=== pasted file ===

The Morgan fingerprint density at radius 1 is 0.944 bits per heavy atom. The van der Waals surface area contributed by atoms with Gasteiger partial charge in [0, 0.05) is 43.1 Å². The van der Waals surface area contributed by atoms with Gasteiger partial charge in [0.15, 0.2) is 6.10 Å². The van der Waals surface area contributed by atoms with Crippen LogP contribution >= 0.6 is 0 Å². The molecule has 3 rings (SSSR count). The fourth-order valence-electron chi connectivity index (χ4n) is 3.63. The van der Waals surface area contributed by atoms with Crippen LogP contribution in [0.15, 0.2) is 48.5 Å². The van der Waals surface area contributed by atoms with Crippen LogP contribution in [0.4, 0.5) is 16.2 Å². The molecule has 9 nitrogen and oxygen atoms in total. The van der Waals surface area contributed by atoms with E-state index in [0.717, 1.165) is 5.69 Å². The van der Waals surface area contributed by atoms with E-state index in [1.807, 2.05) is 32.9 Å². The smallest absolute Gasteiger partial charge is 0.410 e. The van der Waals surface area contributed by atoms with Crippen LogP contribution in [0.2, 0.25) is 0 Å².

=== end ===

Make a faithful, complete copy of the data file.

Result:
The Morgan fingerprint density at radius 1 is 0.944 bits per heavy atom. The van der Waals surface area contributed by atoms with Gasteiger partial charge in [0, 0.05) is 43.1 Å². The van der Waals surface area contributed by atoms with Gasteiger partial charge in [0.15, 0.2) is 6.10 Å². The van der Waals surface area contributed by atoms with Crippen LogP contribution >= 0.6 is 0 Å². The molecule has 3 rings (SSSR count). The fourth-order valence-electron chi connectivity index (χ4n) is 3.63. The van der Waals surface area contributed by atoms with Crippen LogP contribution in [0.15, 0.2) is 48.5 Å². The van der Waals surface area contributed by atoms with Crippen LogP contribution in [0.4, 0.5) is 16.2 Å². The molecule has 9 nitrogen and oxygen atoms in total. The van der Waals surface area contributed by atoms with E-state index in [0.717, 1.165) is 5.69 Å². The van der Waals surface area contributed by atoms with E-state index in [1.807, 2.05) is 32.9 Å². The smallest absolute Gasteiger partial charge is 0.410 e. The van der Waals surface area contributed by atoms with Crippen LogP contribution in [0.2, 0.25) is 0 Å².